Despite the fact that there had been rumors it was coming for weeks, Donald Trump’s withdrawal of federal protections for trans students in public schools who want to use the bathroom of their gender identity set the internet aflame on Wednesday. But the fact that this debate over trans rights is being fought through federal guidelines, state bills, and the media is totally backwards. Fortunately, the Supreme Court is addressing the issue of “bathroom bills” in a case that will be heard in late March — but really, they could have already put this question to bed.
The highest court in the land is scheduled to hear G.G. v. Gloucester County School Board on March 28. The case concerns bathroom policies for transgender students in a Virginia school district, and it appears to be coming just in the nick of time. The back-and-forth between Obama’s guidelines and Trump’s retreat is leaving trans students in limbo regarding their rights. If nothing else, I believe these students deserve some clarity.
If the court remains split evenly with eight justices, it is likely that the lower court’s ruling — that Title IX protects the rights of transgender students to use the bathroom consistent with their gender identity — will stand. However, if Trump’s nominee to fill the late Antonin Scalia’s seat goes through in time, all eyes will likely fall on Justice Anthony Kennedy, who has been the swing vote in many pivotal cases, including the case that guaranteed same-sex couples the right to marry.
Though there was much excitement and celebration following the Obergefell decision — the 2015 case which guaranteed the right to marry to same-sex couples as a Constitutional right— there were some of us who felt that the decision should have gone farther. Several people pointed out that though the decision permitted any gay or lesbian couple to marry on a Saturday, they could still get fired for having gotten married when they showed up at work on Monday, since federal employment discrimination statutes don’t take sexual orientation into consideration.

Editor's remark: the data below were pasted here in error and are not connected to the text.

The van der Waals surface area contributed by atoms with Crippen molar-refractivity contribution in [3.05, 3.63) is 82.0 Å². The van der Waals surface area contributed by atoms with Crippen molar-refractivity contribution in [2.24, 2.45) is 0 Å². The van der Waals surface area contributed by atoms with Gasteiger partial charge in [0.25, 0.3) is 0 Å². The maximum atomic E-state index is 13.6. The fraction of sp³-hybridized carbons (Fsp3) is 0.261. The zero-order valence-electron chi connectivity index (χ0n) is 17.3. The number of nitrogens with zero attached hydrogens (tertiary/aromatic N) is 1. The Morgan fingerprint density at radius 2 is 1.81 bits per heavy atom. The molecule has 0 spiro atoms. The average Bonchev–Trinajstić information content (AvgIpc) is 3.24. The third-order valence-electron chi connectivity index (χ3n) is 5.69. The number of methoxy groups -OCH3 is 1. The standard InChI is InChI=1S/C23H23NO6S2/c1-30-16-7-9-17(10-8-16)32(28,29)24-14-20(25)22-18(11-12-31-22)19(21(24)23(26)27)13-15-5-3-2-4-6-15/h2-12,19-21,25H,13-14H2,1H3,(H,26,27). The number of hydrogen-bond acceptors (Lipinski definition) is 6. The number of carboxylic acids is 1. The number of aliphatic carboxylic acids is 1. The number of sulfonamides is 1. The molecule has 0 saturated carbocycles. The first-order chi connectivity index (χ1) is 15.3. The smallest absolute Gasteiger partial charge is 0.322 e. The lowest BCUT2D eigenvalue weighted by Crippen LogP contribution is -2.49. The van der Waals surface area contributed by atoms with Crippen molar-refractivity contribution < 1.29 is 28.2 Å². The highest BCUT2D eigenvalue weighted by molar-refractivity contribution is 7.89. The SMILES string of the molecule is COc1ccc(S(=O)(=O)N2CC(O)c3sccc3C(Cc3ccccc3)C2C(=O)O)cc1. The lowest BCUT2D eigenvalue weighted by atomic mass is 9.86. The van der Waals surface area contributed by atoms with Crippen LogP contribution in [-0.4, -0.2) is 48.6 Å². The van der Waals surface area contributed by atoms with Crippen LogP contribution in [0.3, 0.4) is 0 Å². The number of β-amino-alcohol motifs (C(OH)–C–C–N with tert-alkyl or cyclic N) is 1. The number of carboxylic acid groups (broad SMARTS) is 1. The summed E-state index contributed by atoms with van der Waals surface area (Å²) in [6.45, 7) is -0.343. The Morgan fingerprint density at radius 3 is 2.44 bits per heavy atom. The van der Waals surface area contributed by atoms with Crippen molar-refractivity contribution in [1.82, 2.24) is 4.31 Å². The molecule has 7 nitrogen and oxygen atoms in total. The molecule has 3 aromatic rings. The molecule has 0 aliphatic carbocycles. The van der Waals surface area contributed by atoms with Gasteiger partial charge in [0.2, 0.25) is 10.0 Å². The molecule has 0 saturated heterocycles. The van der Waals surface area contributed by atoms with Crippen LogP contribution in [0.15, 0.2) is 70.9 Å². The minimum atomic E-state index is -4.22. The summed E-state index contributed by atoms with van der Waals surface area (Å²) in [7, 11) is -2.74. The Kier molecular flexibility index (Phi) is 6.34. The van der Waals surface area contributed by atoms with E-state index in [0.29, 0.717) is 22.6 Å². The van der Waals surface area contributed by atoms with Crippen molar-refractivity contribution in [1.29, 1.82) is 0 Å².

But the Obergefell decision, which was authored by Kennedy, carefully avoids prohibiting discrimination writ large against LGBTQ people — it only addresses it in the case of marriage. As Lauren Goldes observed last year in the blog OnLabor, “Unlike the right to interracial marriage, which the Supreme Court upheld after Congress banned race discrimination, gay marriage came with no such analog.”
Kennedy was certainly treading cautiously in Obergefell. Even if his prose on same-sex marriage was quite moving (and I certainly found it to be), in avoiding the wider question of the rights of LGBTQ people, the Supreme Court allowed space for Trump to put the rights of transgender Americans in doubt.
However, I’m hopeful that the court generally — and Kennedy specifically — will protect the rights of their transgender students to choose their gender identity (and their bathroom) without the interference of school administrators when G.G. v. Gloucester is argued in March.